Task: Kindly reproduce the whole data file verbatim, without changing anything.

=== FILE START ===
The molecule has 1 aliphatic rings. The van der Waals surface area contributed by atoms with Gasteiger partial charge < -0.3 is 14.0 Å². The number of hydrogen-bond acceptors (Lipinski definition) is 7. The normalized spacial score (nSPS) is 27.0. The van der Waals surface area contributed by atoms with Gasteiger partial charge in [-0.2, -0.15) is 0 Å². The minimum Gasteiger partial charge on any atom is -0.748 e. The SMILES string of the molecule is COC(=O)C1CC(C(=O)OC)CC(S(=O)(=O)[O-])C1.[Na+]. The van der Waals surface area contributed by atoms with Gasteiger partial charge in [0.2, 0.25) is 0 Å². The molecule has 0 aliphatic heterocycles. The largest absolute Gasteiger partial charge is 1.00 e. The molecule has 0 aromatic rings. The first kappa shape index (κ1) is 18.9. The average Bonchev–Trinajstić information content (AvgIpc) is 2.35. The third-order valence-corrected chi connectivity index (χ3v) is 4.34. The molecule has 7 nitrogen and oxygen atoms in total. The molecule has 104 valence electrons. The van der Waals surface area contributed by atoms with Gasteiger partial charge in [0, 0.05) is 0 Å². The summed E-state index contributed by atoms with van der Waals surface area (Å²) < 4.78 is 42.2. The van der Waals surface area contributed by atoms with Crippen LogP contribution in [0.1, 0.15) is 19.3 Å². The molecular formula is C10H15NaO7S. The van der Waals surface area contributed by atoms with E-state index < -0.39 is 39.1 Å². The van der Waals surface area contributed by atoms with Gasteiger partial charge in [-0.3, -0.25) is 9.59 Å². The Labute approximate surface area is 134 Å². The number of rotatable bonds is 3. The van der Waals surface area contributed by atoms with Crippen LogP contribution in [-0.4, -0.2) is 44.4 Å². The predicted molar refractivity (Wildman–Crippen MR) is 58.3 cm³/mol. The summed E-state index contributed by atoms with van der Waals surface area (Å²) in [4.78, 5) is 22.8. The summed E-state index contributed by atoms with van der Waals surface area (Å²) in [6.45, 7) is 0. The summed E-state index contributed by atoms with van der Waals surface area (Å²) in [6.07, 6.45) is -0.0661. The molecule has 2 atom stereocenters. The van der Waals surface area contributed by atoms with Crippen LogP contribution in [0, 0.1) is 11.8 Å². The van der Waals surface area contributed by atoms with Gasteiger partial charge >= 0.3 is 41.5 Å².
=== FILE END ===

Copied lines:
The molecule has 1 aliphatic rings. The van der Waals surface area contributed by atoms with Gasteiger partial charge < -0.3 is 14.0 Å². The number of hydrogen-bond acceptors (Lipinski definition) is 7. The normalized spacial score (nSPS) is 27.0. The van der Waals surface area contributed by atoms with Gasteiger partial charge in [-0.2, -0.15) is 0 Å². The minimum Gasteiger partial charge on any atom is -0.748 e. The SMILES string of the molecule is COC(=O)C1CC(C(=O)OC)CC(S(=O)(=O)[O-])C1.[Na+]. The van der Waals surface area contributed by atoms with Gasteiger partial charge in [0.2, 0.25) is 0 Å². The molecule has 0 aliphatic heterocycles. The largest absolute Gasteiger partial charge is 1.00 e. The molecule has 0 aromatic rings. The first kappa shape index (κ1) is 18.9. The average Bonchev–Trinajstić information content (AvgIpc) is 2.35. The third-order valence-corrected chi connectivity index (χ3v) is 4.34. The molecule has 7 nitrogen and oxygen atoms in total. The molecule has 104 valence electrons. The van der Waals surface area contributed by atoms with Gasteiger partial charge in [0, 0.05) is 0 Å². The summed E-state index contributed by atoms with van der Waals surface area (Å²) < 4.78 is 42.2. The van der Waals surface area contributed by atoms with Crippen LogP contribution in [0.1, 0.15) is 19.3 Å². The molecular formula is C10H15NaO7S. The van der Waals surface area contributed by atoms with E-state index < -0.39 is 39.1 Å². The van der Waals surface area contributed by atoms with Gasteiger partial charge in [-0.3, -0.25) is 9.59 Å². The Labute approximate surface area is 134 Å². The number of rotatable bonds is 3. The van der Waals surface area contributed by atoms with Crippen LogP contribution in [-0.4, -0.2) is 44.4 Å². The predicted molar refractivity (Wildman–Crippen MR) is 58.3 cm³/mol. The summed E-state index contributed by atoms with van der Waals surface area (Å²) in [4.78, 5) is 22.8. The summed E-state index contributed by atoms with van der Waals surface area (Å²) in [6.45, 7) is 0. The summed E-state index contributed by atoms with van der Waals surface area (Å²) in [6.07, 6.45) is -0.0661. The molecule has 2 atom stereocenters. The van der Waals surface area contributed by atoms with Crippen LogP contribution in [0, 0.1) is 11.8 Å². The van der Waals surface area contributed by atoms with Gasteiger partial charge >= 0.3 is 41.5 Å².